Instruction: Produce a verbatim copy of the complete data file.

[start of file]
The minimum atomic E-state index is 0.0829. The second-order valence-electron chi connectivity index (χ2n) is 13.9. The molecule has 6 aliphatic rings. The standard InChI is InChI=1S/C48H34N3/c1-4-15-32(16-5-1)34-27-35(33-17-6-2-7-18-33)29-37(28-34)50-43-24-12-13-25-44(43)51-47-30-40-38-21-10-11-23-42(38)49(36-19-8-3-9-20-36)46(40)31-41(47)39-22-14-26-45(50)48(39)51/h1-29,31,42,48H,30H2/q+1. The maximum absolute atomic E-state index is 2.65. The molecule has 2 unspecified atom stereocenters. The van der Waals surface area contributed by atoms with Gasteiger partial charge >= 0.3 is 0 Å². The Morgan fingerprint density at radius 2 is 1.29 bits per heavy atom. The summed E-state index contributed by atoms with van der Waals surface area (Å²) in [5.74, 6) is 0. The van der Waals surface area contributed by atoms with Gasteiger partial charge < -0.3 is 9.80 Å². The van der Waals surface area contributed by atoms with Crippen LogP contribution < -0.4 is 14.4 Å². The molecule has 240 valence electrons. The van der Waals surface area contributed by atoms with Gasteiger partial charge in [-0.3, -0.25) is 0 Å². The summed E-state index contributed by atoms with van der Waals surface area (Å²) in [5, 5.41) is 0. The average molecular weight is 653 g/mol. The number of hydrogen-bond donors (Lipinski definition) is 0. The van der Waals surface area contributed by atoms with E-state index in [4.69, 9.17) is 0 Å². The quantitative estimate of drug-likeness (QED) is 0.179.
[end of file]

The minimum atomic E-state index is 0.0829. The second-order valence-electron chi connectivity index (χ2n) is 13.9. The molecule has 6 aliphatic rings. The standard InChI is InChI=1S/C48H34N3/c1-4-15-32(16-5-1)34-27-35(33-17-6-2-7-18-33)29-37(28-34)50-43-24-12-13-25-44(43)51-47-30-40-38-21-10-11-23-42(38)49(36-19-8-3-9-20-36)46(40)31-41(47)39-22-14-26-45(50)48(39)51/h1-29,31,42,48H,30H2/q+1. The maximum absolute atomic E-state index is 2.65. The molecule has 2 unspecified atom stereocenters. The van der Waals surface area contributed by atoms with Gasteiger partial charge >= 0.3 is 0 Å². The Morgan fingerprint density at radius 2 is 1.29 bits per heavy atom. The summed E-state index contributed by atoms with van der Waals surface area (Å²) in [5.74, 6) is 0. The van der Waals surface area contributed by atoms with Gasteiger partial charge < -0.3 is 9.80 Å². The van der Waals surface area contributed by atoms with Crippen LogP contribution < -0.4 is 14.4 Å². The molecule has 240 valence electrons. The van der Waals surface area contributed by atoms with Gasteiger partial charge in [-0.3, -0.25) is 0 Å². The summed E-state index contributed by atoms with van der Waals surface area (Å²) in [5, 5.41) is 0. The average molecular weight is 653 g/mol. The number of hydrogen-bond donors (Lipinski definition) is 0. The van der Waals surface area contributed by atoms with E-state index in [4.69, 9.17) is 0 Å². The quantitative estimate of drug-likeness (QED) is 0.179.